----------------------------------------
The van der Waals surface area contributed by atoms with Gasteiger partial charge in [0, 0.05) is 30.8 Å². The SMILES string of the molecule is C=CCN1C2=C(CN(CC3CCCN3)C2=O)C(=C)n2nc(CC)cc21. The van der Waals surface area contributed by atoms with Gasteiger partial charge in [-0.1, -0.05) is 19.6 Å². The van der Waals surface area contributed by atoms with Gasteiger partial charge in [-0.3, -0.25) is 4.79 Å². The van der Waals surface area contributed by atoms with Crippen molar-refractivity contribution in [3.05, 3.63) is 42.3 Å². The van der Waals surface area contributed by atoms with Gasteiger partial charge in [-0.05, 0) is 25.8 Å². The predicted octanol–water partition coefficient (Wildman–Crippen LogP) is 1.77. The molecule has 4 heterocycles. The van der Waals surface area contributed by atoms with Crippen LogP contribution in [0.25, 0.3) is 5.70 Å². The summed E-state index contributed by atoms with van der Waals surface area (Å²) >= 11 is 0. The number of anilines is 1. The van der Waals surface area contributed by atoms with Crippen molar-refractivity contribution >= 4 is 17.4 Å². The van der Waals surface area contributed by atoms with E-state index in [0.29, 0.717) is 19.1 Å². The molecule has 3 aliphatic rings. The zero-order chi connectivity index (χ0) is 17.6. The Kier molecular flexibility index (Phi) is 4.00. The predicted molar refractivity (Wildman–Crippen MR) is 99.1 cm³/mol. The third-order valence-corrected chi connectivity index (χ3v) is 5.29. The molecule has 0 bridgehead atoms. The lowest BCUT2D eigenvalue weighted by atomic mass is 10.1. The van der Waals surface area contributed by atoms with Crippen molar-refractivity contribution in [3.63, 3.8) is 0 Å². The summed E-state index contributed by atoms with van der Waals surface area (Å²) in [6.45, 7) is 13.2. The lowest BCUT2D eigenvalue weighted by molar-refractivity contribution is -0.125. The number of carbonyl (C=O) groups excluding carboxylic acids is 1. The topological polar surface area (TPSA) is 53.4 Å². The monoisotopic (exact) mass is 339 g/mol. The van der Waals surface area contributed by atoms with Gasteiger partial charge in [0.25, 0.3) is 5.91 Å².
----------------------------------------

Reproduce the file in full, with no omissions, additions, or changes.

The van der Waals surface area contributed by atoms with Gasteiger partial charge in [0, 0.05) is 30.8 Å². The SMILES string of the molecule is C=CCN1C2=C(CN(CC3CCCN3)C2=O)C(=C)n2nc(CC)cc21. The van der Waals surface area contributed by atoms with Gasteiger partial charge in [-0.1, -0.05) is 19.6 Å². The van der Waals surface area contributed by atoms with Gasteiger partial charge in [-0.3, -0.25) is 4.79 Å². The van der Waals surface area contributed by atoms with Crippen molar-refractivity contribution in [3.05, 3.63) is 42.3 Å². The van der Waals surface area contributed by atoms with Gasteiger partial charge in [-0.05, 0) is 25.8 Å². The predicted octanol–water partition coefficient (Wildman–Crippen LogP) is 1.77. The molecule has 4 heterocycles. The van der Waals surface area contributed by atoms with Crippen LogP contribution in [0.25, 0.3) is 5.70 Å². The summed E-state index contributed by atoms with van der Waals surface area (Å²) >= 11 is 0. The number of anilines is 1. The van der Waals surface area contributed by atoms with Crippen molar-refractivity contribution >= 4 is 17.4 Å². The van der Waals surface area contributed by atoms with E-state index in [0.29, 0.717) is 19.1 Å². The molecule has 3 aliphatic rings. The zero-order chi connectivity index (χ0) is 17.6. The Kier molecular flexibility index (Phi) is 4.00. The predicted molar refractivity (Wildman–Crippen MR) is 99.1 cm³/mol. The third-order valence-corrected chi connectivity index (χ3v) is 5.29. The molecule has 0 bridgehead atoms. The lowest BCUT2D eigenvalue weighted by atomic mass is 10.1. The van der Waals surface area contributed by atoms with Crippen molar-refractivity contribution in [3.63, 3.8) is 0 Å². The summed E-state index contributed by atoms with van der Waals surface area (Å²) in [6.45, 7) is 13.2. The lowest BCUT2D eigenvalue weighted by molar-refractivity contribution is -0.125. The number of carbonyl (C=O) groups excluding carboxylic acids is 1. The topological polar surface area (TPSA) is 53.4 Å². The monoisotopic (exact) mass is 339 g/mol. The van der Waals surface area contributed by atoms with Gasteiger partial charge in [0.25, 0.3) is 5.91 Å².